4. Prepare to lose the client. The client is not going to be pleased with the change, but you are not going to survive unless you control scope.

Best of luck.

  • I like your point 2:practice session. It turns out that there is no competitive edge from our side, as if we decide the push extra costs to the client for delays, the client is likely to leave us. So being subject to such manipulation is a given, based on the current situation.
    – dqm
    Commented Jul 21, 2019 at 11:21

There are two parts to your question:

  • Do the clients really need to make changes at very short notice
  • If this is a real need, what do we have to do to respond to changes very quickly

I would start by speaking with the clients and explaining the impact of last minute changes, which might include:

  • Efficiency lost due to context switching (i.e. shifting to a different piece of work)
  • Efficiency lost due to very short-range planning
  • Efficiency lost due to having to drop some work at short notice

The clients may say that they appreciate there is lost efficiency, but that their business means they need to make short-term changes anyway. If this happens then the next thing to consider is how to quickly adapt to last minute changes.

Once you know and accept that last minute change will happen then you can build you entire process around it. It may well be that Scrum is not the best framework to use in this situation as Scrum requires a certain amount of stability within a sprint. It would perhaps be worth considering using a more responsive framework like Kanban.

Other things that may help with rapidly changing requirements include:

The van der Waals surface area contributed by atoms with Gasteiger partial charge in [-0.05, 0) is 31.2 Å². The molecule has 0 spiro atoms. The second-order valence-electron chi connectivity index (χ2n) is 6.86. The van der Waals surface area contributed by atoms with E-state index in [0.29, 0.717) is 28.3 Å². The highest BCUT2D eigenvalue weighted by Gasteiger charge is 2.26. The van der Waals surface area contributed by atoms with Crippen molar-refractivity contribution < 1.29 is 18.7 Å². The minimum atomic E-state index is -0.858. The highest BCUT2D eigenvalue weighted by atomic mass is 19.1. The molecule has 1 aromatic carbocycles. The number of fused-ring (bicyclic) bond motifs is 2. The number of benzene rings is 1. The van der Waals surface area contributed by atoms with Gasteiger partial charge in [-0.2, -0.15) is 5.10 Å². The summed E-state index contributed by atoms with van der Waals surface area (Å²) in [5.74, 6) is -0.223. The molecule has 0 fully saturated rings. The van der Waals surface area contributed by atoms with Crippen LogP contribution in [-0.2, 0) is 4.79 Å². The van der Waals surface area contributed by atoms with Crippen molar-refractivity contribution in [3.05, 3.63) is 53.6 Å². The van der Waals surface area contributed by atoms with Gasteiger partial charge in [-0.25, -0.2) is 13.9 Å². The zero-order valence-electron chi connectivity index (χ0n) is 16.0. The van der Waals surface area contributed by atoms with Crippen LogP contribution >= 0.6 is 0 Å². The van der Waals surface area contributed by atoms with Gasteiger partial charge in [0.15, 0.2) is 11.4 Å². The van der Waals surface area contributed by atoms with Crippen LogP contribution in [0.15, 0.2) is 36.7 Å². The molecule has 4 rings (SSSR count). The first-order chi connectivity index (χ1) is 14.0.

• Extensive use of automation, so that setup and deployment times are reduced
  • Use of test automation for regression testing, compatibility testing, etc.
  • Establish a process for rapidly re-prioritising your work
  • Establish a process for rapidly determining the impact of changes to prioritisation (e.g. by informing other clients that their work may be delayed)

Remember that agile is all about adopting to change. Change itself is not a bad thing, but it does have implications that need to be carefully considered. If you adopt the right approach then you can welcome change.


We tried to bring the clients closer to us to let them understand how we work, but their nature of business is advertising and media, and therefore their response usually is "the ad goes live in 2 days". Therefore their product has to be ready in 2 days.

Lots of good answers above -- and obviously educating and involving the client is the way to go. I mean, do they really not know where something is in their sales/delivery pipeline?

That being said, one thing you might consider is having multiple teams that have different sprint cadences for this client.

  • The bulk of your developers run a 2/3/4 week sprint cadence for technical stories.
  • A small team of your developers run a 5 day sprint for creative stories.

It sounds like this client wants a team "at the ready" for ad hoc requests. If there's enough capacity, this might be your solution...